It is obvious what Amazon.com’s next technology move should be: A virtual store through which customers can stroll from the comfort of their living rooms.
I have been telling anyone who will listen for quite a while that shopping’s inevitable destination is the video game console. The evolution of technology and many other trends certainly point that way.
The company with the most to gain, and, significantly, the least to lose, is Amazon.com.
Amazon vs. Bricks & Mortar Chain Stores
Unlike the competition upon which it has wreaked so much havoc during the past decade, Amazon.com has no brick and mortar locations it need support. But given it’s aspirations of being a retailer of high fashion, Amazon.com needs to replicate the in-store shopping experience as best it can.
The Virtual vs. In-Store Experience
That experience includes four primary components: 1) Natural browsing, 2) social shopping in the true sense of the phrase, 3) in-store advice from a real person, and 4) fitting rooms. Video game technology coupled with motion sensing and dimension capturing cameras like the Kinect can deliver that experience. Though such a virtual experience may not be so good as to replace the actual in-store experience, there’s no reason to think it won’t eventually get good enough.
Browsing at Amazon.com currently means clicking through page after page of images or doing keyword searches. While they’ve made that experience better than anyone else, it still isn’t natural in the way that strolling into a store, looking at displays of merchandise, holding items up and looking them over, is. A video game with a motion-sensing controller can deliver that experience.
Through services like Xbox Live, customers can shop in real time with a friend in a virtual store and those stores can be staffed with real people who can give real advice in real-time whenever a virtual customer asks for advice.
Finally, the one benefit real clothing stores have always had over their online competition has been the ability to touch, feel, and try on the merchandise. Though we don’t yet have tactile technology that allows people to experience the weight and feel of real-world materials in the virtual world (but that technology could very well come to fruition), we do, now, have the ability to try clothes on in a virtual environment.
As the photo above indicates, several applications already exist that use the Kinect controller as the means through which to provide a virtual fitting room.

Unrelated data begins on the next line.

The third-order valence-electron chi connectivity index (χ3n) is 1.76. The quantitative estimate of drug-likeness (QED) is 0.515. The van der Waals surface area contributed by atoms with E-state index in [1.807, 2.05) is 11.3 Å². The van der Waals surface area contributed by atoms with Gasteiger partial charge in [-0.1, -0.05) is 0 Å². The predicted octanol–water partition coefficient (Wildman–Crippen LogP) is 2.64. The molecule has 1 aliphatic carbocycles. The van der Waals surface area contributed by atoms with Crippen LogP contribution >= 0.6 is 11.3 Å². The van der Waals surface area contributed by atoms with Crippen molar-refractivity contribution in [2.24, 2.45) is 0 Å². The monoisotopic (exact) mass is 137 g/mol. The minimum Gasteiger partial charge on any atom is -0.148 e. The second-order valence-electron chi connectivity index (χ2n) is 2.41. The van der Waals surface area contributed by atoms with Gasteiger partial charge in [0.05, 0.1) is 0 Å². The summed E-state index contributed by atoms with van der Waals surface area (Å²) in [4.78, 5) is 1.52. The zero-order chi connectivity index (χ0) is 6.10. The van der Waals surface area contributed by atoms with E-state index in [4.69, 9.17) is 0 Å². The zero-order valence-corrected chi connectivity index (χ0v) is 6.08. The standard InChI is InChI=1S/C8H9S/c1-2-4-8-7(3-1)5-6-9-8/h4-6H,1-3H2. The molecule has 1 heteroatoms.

The Kinect scans the people who stand before it and, in doing so, also has the ability to record body dimensions. Once those are recorded, shoppers will be able to try on clothes to see exactly how they would fit on them, not just someone with their basic sizes. With precise body dimensions stored on your shopping profile, Amazon.com might even be able to deliver the Holy Grail of online clothiers, clothes fitted to the individual.
Finally, in the comfort of your own home and with their wardrobe merely a room away, customers can literally see how potential purchases will look with their existing ensemble. Not quite sure how that tie will look with your favorite shirt and suit? Throw them on and try the tie with the Kinect’s augmented virtuality capabilities.
Amazon.com’s Future Is On The Video Game Console
I’ve been extremely impressed with the experience of Amazon’s Kindle Fire. Through it, I’ve bought a lot more books a lot more impulsively than I ever have. And, more importantly for the present discussion, through it, I’ve bought a lot more clothes.
Amazon.com has studied how to make the experience of buying from them as frictionless as possible as evidenced by their one-click purchase feature. They also know their limitations, so their return policies are liberal and they make the process as easy as possible. And for Amazon Prime subscribers, they eliminate any hesitation due to shipping costs.
Given their track record, their attention to the Amazon.com experience, and their technological savvy, if anyone is going to lead the way in virtual world shopping, it will be them.
What Do You Think?
Is this the future or am I completely off base? Share your thoughts in the comments below: